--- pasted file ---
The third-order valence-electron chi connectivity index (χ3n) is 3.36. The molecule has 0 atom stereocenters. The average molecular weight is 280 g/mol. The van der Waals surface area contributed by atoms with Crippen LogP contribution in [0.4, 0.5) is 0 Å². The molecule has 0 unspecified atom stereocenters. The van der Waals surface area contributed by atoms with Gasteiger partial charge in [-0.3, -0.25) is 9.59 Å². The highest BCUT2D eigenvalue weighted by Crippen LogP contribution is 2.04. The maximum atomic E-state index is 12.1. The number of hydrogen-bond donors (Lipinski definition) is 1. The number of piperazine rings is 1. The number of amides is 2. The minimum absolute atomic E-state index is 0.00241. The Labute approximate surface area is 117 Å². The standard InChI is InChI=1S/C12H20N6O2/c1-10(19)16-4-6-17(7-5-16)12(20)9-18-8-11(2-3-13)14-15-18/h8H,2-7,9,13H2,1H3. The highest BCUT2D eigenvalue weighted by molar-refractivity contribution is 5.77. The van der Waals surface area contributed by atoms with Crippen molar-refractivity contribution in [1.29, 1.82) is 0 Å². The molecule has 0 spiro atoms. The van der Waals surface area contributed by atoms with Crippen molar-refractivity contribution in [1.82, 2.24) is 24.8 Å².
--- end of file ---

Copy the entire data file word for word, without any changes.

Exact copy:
The third-order valence-electron chi connectivity index (χ3n) is 3.36. The molecule has 0 atom stereocenters. The average molecular weight is 280 g/mol. The van der Waals surface area contributed by atoms with Crippen LogP contribution in [0.4, 0.5) is 0 Å². The molecule has 0 unspecified atom stereocenters. The van der Waals surface area contributed by atoms with Gasteiger partial charge in [-0.3, -0.25) is 9.59 Å². The highest BCUT2D eigenvalue weighted by Crippen LogP contribution is 2.04. The maximum atomic E-state index is 12.1. The number of hydrogen-bond donors (Lipinski definition) is 1. The number of piperazine rings is 1. The number of amides is 2. The minimum absolute atomic E-state index is 0.00241. The Labute approximate surface area is 117 Å². The standard InChI is InChI=1S/C12H20N6O2/c1-10(19)16-4-6-17(7-5-16)12(20)9-18-8-11(2-3-13)14-15-18/h8H,2-7,9,13H2,1H3. The highest BCUT2D eigenvalue weighted by molar-refractivity contribution is 5.77. The van der Waals surface area contributed by atoms with Crippen molar-refractivity contribution in [1.29, 1.82) is 0 Å². The molecule has 0 spiro atoms. The van der Waals surface area contributed by atoms with Crippen molar-refractivity contribution in [1.82, 2.24) is 24.8 Å².